Once more: A case of quality wine for less than $10 a bottle

quality wine$112.21 to be exact (including tax) for quality wine, as the Wine Curmudgeon gives premiumization a kick in the price tag

Yes, there’s more crappy, overpriced wine for sale these days. Yes, we’re paying $15 for wine with about $8 worth of quality. But do we have to put up with any of that?

Of course not, as my recent shopping trip demonstrated – $112.67 for 12 bottles of quality wine (including tax). How did I do it? Some of it is the price war in Dallas, as Spec’s and Total Wine remained locked in their cage match of death. But price matching goes on all over the country. The biggest reason? Because I look for value and ignore cute labels, scores, and marketing gimmicks. In other words, the cheap wine checklist.

This trip included:

• Two Texas wines, the McPherson Tre Colore and albarino. The former, about $12, is a red blend that puts cheap California wine to shame. The latter, about $11, is a Texas version, very terroir-driven, of the Spanish varietal.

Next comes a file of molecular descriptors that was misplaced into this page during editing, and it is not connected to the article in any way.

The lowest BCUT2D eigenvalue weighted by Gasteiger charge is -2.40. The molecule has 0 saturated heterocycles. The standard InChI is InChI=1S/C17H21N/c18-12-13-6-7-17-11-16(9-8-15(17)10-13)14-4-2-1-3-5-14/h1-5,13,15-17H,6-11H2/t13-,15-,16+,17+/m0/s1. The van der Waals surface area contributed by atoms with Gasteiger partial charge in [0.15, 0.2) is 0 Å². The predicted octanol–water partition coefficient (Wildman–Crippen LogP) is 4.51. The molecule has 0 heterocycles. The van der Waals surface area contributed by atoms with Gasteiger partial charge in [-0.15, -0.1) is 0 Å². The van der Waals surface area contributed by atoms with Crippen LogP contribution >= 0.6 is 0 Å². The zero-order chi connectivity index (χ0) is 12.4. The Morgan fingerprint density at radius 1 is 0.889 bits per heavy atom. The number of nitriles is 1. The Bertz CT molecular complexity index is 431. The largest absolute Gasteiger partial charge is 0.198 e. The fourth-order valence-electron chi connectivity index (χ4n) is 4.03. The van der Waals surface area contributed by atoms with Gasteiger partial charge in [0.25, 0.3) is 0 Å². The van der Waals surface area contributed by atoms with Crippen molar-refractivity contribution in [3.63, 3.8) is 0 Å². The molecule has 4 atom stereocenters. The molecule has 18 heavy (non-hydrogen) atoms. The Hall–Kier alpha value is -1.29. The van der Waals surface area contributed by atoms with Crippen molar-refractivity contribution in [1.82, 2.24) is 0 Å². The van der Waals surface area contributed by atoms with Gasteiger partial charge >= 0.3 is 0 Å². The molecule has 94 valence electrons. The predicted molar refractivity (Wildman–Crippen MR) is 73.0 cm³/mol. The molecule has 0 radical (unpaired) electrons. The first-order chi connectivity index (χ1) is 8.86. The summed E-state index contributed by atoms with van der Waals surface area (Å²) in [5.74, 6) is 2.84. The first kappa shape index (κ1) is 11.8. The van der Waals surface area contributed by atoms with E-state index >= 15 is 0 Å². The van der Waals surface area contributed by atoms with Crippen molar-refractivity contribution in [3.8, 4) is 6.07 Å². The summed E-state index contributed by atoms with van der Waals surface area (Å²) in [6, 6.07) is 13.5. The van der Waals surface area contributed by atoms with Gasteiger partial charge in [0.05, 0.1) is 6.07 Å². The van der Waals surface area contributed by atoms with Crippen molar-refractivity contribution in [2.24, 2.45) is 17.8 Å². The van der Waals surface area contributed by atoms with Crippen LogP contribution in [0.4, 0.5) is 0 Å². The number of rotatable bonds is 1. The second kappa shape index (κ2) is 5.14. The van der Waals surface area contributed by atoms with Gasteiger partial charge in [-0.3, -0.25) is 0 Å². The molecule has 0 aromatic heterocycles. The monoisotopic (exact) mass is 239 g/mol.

• The Chateau Bonnet rose, about $12, which is just as well made as the label’s white and red. It’s a little fruitier than I expected, but still Hall of Fame rose.

• Three Spanish standbys – the last two bottles on the shelf of the $5 Rene Barbier white and a bottle of Seguras Viudas rose cava, about $8.

A Gascon rose from Alain Brumont, about $10, a surprisingly delicious blend of tannat, merlot, and syrah.

• My splurge – a white Burgundy. The 2015 Louis Latour Macon-Villages Chameroy, about $13, is much simpler than the more famous and much more expensive wines from my favorite region of France, but it had what was necessary – floral aromas, pear and white pepper, and minerality. And it could age a bit, too.

More cases of cheap wine:
Cheap wine checklist: $82.67 for a case of wine
$100 of wine